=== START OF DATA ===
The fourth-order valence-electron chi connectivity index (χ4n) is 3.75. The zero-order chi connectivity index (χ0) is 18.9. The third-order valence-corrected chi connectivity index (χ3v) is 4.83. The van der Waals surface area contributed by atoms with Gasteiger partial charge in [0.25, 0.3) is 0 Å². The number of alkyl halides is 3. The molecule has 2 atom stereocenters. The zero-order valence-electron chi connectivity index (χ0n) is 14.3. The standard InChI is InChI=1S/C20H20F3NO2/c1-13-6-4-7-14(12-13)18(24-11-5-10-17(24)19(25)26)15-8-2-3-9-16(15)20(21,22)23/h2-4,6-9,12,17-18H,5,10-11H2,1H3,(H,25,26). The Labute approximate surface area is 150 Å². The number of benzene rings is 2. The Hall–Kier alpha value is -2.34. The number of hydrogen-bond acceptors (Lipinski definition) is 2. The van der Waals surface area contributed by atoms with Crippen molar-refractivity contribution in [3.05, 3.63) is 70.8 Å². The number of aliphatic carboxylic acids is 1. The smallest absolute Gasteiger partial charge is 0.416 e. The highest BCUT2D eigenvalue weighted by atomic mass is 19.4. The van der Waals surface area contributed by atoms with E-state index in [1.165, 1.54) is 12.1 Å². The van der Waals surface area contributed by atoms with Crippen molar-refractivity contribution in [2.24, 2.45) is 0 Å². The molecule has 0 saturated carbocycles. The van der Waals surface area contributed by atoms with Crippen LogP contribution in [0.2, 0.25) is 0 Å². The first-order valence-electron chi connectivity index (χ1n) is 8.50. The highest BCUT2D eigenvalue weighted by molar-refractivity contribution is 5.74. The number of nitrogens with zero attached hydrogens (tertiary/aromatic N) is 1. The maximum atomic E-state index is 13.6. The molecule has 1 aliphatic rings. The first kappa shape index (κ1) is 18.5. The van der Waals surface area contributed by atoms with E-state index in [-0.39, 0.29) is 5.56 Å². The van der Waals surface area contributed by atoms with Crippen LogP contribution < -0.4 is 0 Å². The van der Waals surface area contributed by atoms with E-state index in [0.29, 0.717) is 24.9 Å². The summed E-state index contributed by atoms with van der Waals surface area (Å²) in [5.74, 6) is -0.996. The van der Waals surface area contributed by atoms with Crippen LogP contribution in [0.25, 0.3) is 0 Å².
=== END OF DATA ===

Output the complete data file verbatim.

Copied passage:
The fourth-order valence-electron chi connectivity index (χ4n) is 3.75. The zero-order chi connectivity index (χ0) is 18.9. The third-order valence-corrected chi connectivity index (χ3v) is 4.83. The van der Waals surface area contributed by atoms with Gasteiger partial charge in [0.25, 0.3) is 0 Å². The number of alkyl halides is 3. The molecule has 2 atom stereocenters. The zero-order valence-electron chi connectivity index (χ0n) is 14.3. The standard InChI is InChI=1S/C20H20F3NO2/c1-13-6-4-7-14(12-13)18(24-11-5-10-17(24)19(25)26)15-8-2-3-9-16(15)20(21,22)23/h2-4,6-9,12,17-18H,5,10-11H2,1H3,(H,25,26). The Labute approximate surface area is 150 Å². The number of benzene rings is 2. The Hall–Kier alpha value is -2.34. The number of hydrogen-bond acceptors (Lipinski definition) is 2. The van der Waals surface area contributed by atoms with Crippen molar-refractivity contribution in [3.05, 3.63) is 70.8 Å². The number of aliphatic carboxylic acids is 1. The smallest absolute Gasteiger partial charge is 0.416 e. The highest BCUT2D eigenvalue weighted by atomic mass is 19.4. The van der Waals surface area contributed by atoms with E-state index in [1.165, 1.54) is 12.1 Å². The van der Waals surface area contributed by atoms with Crippen molar-refractivity contribution in [2.24, 2.45) is 0 Å². The molecule has 0 saturated carbocycles. The van der Waals surface area contributed by atoms with Crippen LogP contribution in [0.2, 0.25) is 0 Å². The first-order valence-electron chi connectivity index (χ1n) is 8.50. The highest BCUT2D eigenvalue weighted by molar-refractivity contribution is 5.74. The number of nitrogens with zero attached hydrogens (tertiary/aromatic N) is 1. The maximum atomic E-state index is 13.6. The molecule has 1 aliphatic rings. The first kappa shape index (κ1) is 18.5. The van der Waals surface area contributed by atoms with E-state index in [-0.39, 0.29) is 5.56 Å². The van der Waals surface area contributed by atoms with Crippen LogP contribution < -0.4 is 0 Å². The van der Waals surface area contributed by atoms with E-state index in [0.29, 0.717) is 24.9 Å². The summed E-state index contributed by atoms with van der Waals surface area (Å²) in [5.74, 6) is -0.996. The van der Waals surface area contributed by atoms with Crippen LogP contribution in [0.25, 0.3) is 0 Å².